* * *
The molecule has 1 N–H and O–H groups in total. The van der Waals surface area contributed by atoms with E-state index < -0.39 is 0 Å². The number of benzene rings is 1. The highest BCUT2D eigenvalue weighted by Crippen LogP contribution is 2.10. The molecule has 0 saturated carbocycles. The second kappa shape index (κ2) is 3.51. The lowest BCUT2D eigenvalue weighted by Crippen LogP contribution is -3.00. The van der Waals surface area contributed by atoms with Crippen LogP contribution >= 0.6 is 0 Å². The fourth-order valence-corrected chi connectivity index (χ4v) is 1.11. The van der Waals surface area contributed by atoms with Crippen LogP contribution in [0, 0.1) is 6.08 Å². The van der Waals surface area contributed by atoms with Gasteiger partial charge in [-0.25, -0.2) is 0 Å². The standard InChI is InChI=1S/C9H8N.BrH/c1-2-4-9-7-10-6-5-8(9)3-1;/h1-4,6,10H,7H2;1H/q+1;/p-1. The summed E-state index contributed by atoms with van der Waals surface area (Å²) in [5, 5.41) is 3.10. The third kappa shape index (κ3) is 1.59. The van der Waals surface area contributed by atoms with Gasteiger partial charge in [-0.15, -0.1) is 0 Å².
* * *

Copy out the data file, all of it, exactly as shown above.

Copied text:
The molecule has 1 N–H and O–H groups in total. The van der Waals surface area contributed by atoms with E-state index < -0.39 is 0 Å². The number of benzene rings is 1. The highest BCUT2D eigenvalue weighted by Crippen LogP contribution is 2.10. The molecule has 0 saturated carbocycles. The second kappa shape index (κ2) is 3.51. The lowest BCUT2D eigenvalue weighted by Crippen LogP contribution is -3.00. The van der Waals surface area contributed by atoms with Crippen LogP contribution >= 0.6 is 0 Å². The fourth-order valence-corrected chi connectivity index (χ4v) is 1.11. The van der Waals surface area contributed by atoms with Crippen LogP contribution in [0, 0.1) is 6.08 Å². The van der Waals surface area contributed by atoms with Gasteiger partial charge in [-0.25, -0.2) is 0 Å². The standard InChI is InChI=1S/C9H8N.BrH/c1-2-4-9-7-10-6-5-8(9)3-1;/h1-4,6,10H,7H2;1H/q+1;/p-1. The summed E-state index contributed by atoms with van der Waals surface area (Å²) in [5, 5.41) is 3.10. The third kappa shape index (κ3) is 1.59. The van der Waals surface area contributed by atoms with Gasteiger partial charge in [-0.15, -0.1) is 0 Å².